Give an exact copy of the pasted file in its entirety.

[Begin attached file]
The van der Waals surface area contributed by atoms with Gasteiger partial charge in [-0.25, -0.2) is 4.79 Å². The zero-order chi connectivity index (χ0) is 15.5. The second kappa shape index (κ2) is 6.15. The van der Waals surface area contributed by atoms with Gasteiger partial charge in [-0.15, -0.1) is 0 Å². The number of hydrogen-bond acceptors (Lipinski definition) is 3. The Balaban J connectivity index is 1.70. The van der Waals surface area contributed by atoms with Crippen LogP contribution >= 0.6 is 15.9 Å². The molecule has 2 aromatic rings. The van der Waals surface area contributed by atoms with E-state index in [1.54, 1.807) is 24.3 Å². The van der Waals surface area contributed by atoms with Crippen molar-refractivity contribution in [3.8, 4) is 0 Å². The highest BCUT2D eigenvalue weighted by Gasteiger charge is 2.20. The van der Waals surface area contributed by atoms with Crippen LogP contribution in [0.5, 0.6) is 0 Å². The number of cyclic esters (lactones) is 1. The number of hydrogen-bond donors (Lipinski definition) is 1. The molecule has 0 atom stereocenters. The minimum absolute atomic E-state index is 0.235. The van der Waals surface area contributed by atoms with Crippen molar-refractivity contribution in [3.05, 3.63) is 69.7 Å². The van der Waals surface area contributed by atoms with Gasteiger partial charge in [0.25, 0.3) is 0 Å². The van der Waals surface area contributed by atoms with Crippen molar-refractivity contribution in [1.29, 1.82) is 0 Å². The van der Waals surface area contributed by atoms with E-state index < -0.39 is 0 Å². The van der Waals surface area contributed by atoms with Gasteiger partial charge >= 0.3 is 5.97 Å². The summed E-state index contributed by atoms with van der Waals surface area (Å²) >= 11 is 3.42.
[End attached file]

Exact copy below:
The van der Waals surface area contributed by atoms with Gasteiger partial charge in [-0.25, -0.2) is 4.79 Å². The zero-order chi connectivity index (χ0) is 15.5. The second kappa shape index (κ2) is 6.15. The van der Waals surface area contributed by atoms with Gasteiger partial charge in [-0.15, -0.1) is 0 Å². The number of hydrogen-bond acceptors (Lipinski definition) is 3. The Balaban J connectivity index is 1.70. The van der Waals surface area contributed by atoms with Crippen LogP contribution >= 0.6 is 15.9 Å². The molecule has 2 aromatic rings. The van der Waals surface area contributed by atoms with E-state index in [1.54, 1.807) is 24.3 Å². The van der Waals surface area contributed by atoms with Crippen molar-refractivity contribution in [3.8, 4) is 0 Å². The highest BCUT2D eigenvalue weighted by Gasteiger charge is 2.20. The van der Waals surface area contributed by atoms with Crippen LogP contribution in [0.5, 0.6) is 0 Å². The number of cyclic esters (lactones) is 1. The number of hydrogen-bond donors (Lipinski definition) is 1. The molecule has 0 atom stereocenters. The minimum absolute atomic E-state index is 0.235. The van der Waals surface area contributed by atoms with Crippen molar-refractivity contribution in [3.05, 3.63) is 69.7 Å². The van der Waals surface area contributed by atoms with Gasteiger partial charge in [0.25, 0.3) is 0 Å². The van der Waals surface area contributed by atoms with Crippen molar-refractivity contribution in [1.29, 1.82) is 0 Å². The van der Waals surface area contributed by atoms with E-state index < -0.39 is 0 Å². The van der Waals surface area contributed by atoms with Gasteiger partial charge >= 0.3 is 5.97 Å². The summed E-state index contributed by atoms with van der Waals surface area (Å²) >= 11 is 3.42.